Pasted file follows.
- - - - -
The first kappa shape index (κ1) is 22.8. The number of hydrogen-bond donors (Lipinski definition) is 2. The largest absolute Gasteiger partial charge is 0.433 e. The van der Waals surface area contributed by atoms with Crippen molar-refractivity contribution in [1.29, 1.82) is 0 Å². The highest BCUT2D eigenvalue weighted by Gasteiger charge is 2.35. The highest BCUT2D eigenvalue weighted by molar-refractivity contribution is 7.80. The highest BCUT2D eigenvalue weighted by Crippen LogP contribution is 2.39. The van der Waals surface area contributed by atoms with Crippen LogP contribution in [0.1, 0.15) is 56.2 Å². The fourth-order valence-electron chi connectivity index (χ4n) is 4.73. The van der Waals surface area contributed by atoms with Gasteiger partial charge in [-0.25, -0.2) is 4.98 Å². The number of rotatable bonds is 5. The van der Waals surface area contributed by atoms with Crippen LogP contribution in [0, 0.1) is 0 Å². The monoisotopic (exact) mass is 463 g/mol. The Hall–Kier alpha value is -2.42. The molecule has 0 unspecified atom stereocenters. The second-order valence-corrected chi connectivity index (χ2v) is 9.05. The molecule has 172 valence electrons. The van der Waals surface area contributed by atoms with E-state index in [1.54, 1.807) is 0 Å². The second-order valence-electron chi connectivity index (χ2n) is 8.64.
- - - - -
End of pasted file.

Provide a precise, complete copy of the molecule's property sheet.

The first kappa shape index (κ1) is 22.8. The number of hydrogen-bond donors (Lipinski definition) is 2. The largest absolute Gasteiger partial charge is 0.433 e. The van der Waals surface area contributed by atoms with Crippen molar-refractivity contribution in [1.29, 1.82) is 0 Å². The highest BCUT2D eigenvalue weighted by Gasteiger charge is 2.35. The highest BCUT2D eigenvalue weighted by molar-refractivity contribution is 7.80. The highest BCUT2D eigenvalue weighted by Crippen LogP contribution is 2.39. The van der Waals surface area contributed by atoms with Crippen LogP contribution in [0.1, 0.15) is 56.2 Å². The fourth-order valence-electron chi connectivity index (χ4n) is 4.73. The van der Waals surface area contributed by atoms with Gasteiger partial charge in [-0.25, -0.2) is 4.98 Å². The number of rotatable bonds is 5. The van der Waals surface area contributed by atoms with Crippen LogP contribution in [0, 0.1) is 0 Å². The monoisotopic (exact) mass is 463 g/mol. The Hall–Kier alpha value is -2.42. The molecule has 0 unspecified atom stereocenters. The second-order valence-corrected chi connectivity index (χ2v) is 9.05. The molecule has 172 valence electrons. The van der Waals surface area contributed by atoms with E-state index in [1.54, 1.807) is 0 Å². The second-order valence-electron chi connectivity index (χ2n) is 8.64.